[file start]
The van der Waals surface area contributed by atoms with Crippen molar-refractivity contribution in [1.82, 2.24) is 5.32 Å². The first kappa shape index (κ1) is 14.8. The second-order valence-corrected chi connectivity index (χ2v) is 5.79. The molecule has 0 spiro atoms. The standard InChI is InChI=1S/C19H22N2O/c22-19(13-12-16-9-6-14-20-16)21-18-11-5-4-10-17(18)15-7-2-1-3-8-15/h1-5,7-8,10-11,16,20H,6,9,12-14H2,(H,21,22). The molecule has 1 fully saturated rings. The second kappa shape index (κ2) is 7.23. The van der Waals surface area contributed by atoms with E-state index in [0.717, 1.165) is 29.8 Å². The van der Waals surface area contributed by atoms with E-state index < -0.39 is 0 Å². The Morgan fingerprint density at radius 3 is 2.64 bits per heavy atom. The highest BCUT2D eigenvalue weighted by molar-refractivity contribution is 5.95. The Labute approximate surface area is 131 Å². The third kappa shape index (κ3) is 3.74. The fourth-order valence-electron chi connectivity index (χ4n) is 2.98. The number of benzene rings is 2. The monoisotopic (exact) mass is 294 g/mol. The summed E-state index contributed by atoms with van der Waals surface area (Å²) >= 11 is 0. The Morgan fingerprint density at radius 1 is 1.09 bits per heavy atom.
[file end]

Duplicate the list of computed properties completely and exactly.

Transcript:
The van der Waals surface area contributed by atoms with Crippen molar-refractivity contribution in [1.82, 2.24) is 5.32 Å². The first kappa shape index (κ1) is 14.8. The second-order valence-corrected chi connectivity index (χ2v) is 5.79. The molecule has 0 spiro atoms. The standard InChI is InChI=1S/C19H22N2O/c22-19(13-12-16-9-6-14-20-16)21-18-11-5-4-10-17(18)15-7-2-1-3-8-15/h1-5,7-8,10-11,16,20H,6,9,12-14H2,(H,21,22). The molecule has 1 fully saturated rings. The second kappa shape index (κ2) is 7.23. The van der Waals surface area contributed by atoms with E-state index in [0.717, 1.165) is 29.8 Å². The van der Waals surface area contributed by atoms with E-state index < -0.39 is 0 Å². The Morgan fingerprint density at radius 3 is 2.64 bits per heavy atom. The highest BCUT2D eigenvalue weighted by molar-refractivity contribution is 5.95. The Labute approximate surface area is 131 Å². The third kappa shape index (κ3) is 3.74. The fourth-order valence-electron chi connectivity index (χ4n) is 2.98. The number of benzene rings is 2. The monoisotopic (exact) mass is 294 g/mol. The summed E-state index contributed by atoms with van der Waals surface area (Å²) >= 11 is 0. The Morgan fingerprint density at radius 1 is 1.09 bits per heavy atom.